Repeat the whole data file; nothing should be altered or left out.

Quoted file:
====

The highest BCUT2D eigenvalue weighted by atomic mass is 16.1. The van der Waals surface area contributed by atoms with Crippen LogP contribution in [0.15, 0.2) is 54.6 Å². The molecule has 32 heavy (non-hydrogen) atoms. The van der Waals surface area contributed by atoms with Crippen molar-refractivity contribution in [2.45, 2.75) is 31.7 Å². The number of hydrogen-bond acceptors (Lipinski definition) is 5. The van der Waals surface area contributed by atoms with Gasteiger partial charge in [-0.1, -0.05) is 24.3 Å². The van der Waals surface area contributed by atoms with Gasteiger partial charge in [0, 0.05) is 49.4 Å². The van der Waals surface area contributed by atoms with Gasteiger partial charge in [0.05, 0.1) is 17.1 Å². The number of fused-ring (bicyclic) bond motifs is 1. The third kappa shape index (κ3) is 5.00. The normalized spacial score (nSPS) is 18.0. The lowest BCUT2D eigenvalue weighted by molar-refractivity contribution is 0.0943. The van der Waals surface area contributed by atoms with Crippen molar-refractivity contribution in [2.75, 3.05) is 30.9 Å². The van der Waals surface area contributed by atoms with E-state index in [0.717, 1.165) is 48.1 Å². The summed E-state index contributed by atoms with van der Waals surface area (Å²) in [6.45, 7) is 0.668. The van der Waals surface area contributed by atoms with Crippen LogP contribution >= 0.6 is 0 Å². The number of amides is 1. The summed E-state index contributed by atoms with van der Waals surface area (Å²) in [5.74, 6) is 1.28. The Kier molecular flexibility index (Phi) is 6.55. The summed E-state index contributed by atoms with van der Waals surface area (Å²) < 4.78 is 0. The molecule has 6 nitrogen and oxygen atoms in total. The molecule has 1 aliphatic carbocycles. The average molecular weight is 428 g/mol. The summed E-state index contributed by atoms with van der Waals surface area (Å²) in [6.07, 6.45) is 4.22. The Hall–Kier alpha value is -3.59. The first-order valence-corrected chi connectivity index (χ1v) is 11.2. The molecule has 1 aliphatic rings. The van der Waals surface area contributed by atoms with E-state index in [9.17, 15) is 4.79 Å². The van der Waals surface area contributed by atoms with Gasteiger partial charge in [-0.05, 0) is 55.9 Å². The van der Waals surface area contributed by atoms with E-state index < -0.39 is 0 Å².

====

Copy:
The highest BCUT2D eigenvalue weighted by atomic mass is 16.1. The van der Waals surface area contributed by atoms with Crippen LogP contribution in [0.15, 0.2) is 54.6 Å². The molecule has 32 heavy (non-hydrogen) atoms. The van der Waals surface area contributed by atoms with Crippen molar-refractivity contribution in [2.45, 2.75) is 31.7 Å². The number of hydrogen-bond acceptors (Lipinski definition) is 5. The van der Waals surface area contributed by atoms with Gasteiger partial charge in [-0.1, -0.05) is 24.3 Å². The van der Waals surface area contributed by atoms with Gasteiger partial charge in [0, 0.05) is 49.4 Å². The van der Waals surface area contributed by atoms with Gasteiger partial charge in [0.05, 0.1) is 17.1 Å². The number of fused-ring (bicyclic) bond motifs is 1. The third kappa shape index (κ3) is 5.00. The normalized spacial score (nSPS) is 18.0. The lowest BCUT2D eigenvalue weighted by molar-refractivity contribution is 0.0943. The van der Waals surface area contributed by atoms with Crippen molar-refractivity contribution in [2.75, 3.05) is 30.9 Å². The van der Waals surface area contributed by atoms with E-state index in [0.717, 1.165) is 48.1 Å². The summed E-state index contributed by atoms with van der Waals surface area (Å²) in [6.45, 7) is 0.668. The van der Waals surface area contributed by atoms with Crippen LogP contribution >= 0.6 is 0 Å². The number of amides is 1. The summed E-state index contributed by atoms with van der Waals surface area (Å²) in [5.74, 6) is 1.28. The Kier molecular flexibility index (Phi) is 6.55. The summed E-state index contributed by atoms with van der Waals surface area (Å²) < 4.78 is 0. The molecule has 6 nitrogen and oxygen atoms in total. The molecule has 1 aliphatic carbocycles. The average molecular weight is 428 g/mol. The summed E-state index contributed by atoms with van der Waals surface area (Å²) in [6.07, 6.45) is 4.22. The Hall–Kier alpha value is -3.59. The first-order valence-corrected chi connectivity index (χ1v) is 11.2. The molecule has 1 aliphatic rings. The van der Waals surface area contributed by atoms with E-state index in [9.17, 15) is 4.79 Å². The van der Waals surface area contributed by atoms with Gasteiger partial charge in [-0.05, 0) is 55.9 Å². The van der Waals surface area contributed by atoms with E-state index < -0.39 is 0 Å².